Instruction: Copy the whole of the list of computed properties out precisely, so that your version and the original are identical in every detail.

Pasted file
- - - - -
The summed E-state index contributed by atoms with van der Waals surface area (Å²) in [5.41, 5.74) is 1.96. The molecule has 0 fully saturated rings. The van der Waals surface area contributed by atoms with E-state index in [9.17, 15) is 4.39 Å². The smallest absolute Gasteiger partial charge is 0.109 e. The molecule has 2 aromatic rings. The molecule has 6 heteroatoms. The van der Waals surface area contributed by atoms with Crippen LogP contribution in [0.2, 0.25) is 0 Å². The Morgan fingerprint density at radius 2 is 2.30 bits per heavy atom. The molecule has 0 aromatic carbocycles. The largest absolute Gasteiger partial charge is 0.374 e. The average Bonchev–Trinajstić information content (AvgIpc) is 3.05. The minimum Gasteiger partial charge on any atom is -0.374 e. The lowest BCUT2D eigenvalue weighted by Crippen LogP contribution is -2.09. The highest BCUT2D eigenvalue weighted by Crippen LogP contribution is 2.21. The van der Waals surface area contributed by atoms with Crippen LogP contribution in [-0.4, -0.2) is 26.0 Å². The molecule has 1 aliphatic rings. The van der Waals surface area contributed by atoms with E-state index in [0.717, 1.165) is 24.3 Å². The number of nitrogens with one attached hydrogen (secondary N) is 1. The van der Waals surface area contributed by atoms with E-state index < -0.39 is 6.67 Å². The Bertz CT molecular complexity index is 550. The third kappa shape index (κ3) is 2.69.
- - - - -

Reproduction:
The summed E-state index contributed by atoms with van der Waals surface area (Å²) in [5.41, 5.74) is 1.96. The molecule has 0 fully saturated rings. The van der Waals surface area contributed by atoms with E-state index in [9.17, 15) is 4.39 Å². The smallest absolute Gasteiger partial charge is 0.109 e. The molecule has 2 aromatic rings. The molecule has 6 heteroatoms. The van der Waals surface area contributed by atoms with Crippen LogP contribution in [0.2, 0.25) is 0 Å². The Morgan fingerprint density at radius 2 is 2.30 bits per heavy atom. The molecule has 0 aromatic carbocycles. The largest absolute Gasteiger partial charge is 0.374 e. The average Bonchev–Trinajstić information content (AvgIpc) is 3.05. The minimum Gasteiger partial charge on any atom is -0.374 e. The lowest BCUT2D eigenvalue weighted by Crippen LogP contribution is -2.09. The highest BCUT2D eigenvalue weighted by Crippen LogP contribution is 2.21. The van der Waals surface area contributed by atoms with Crippen LogP contribution in [-0.4, -0.2) is 26.0 Å². The molecule has 1 aliphatic rings. The van der Waals surface area contributed by atoms with E-state index in [0.717, 1.165) is 24.3 Å². The number of nitrogens with one attached hydrogen (secondary N) is 1. The van der Waals surface area contributed by atoms with E-state index < -0.39 is 6.67 Å². The Bertz CT molecular complexity index is 550. The third kappa shape index (κ3) is 2.69.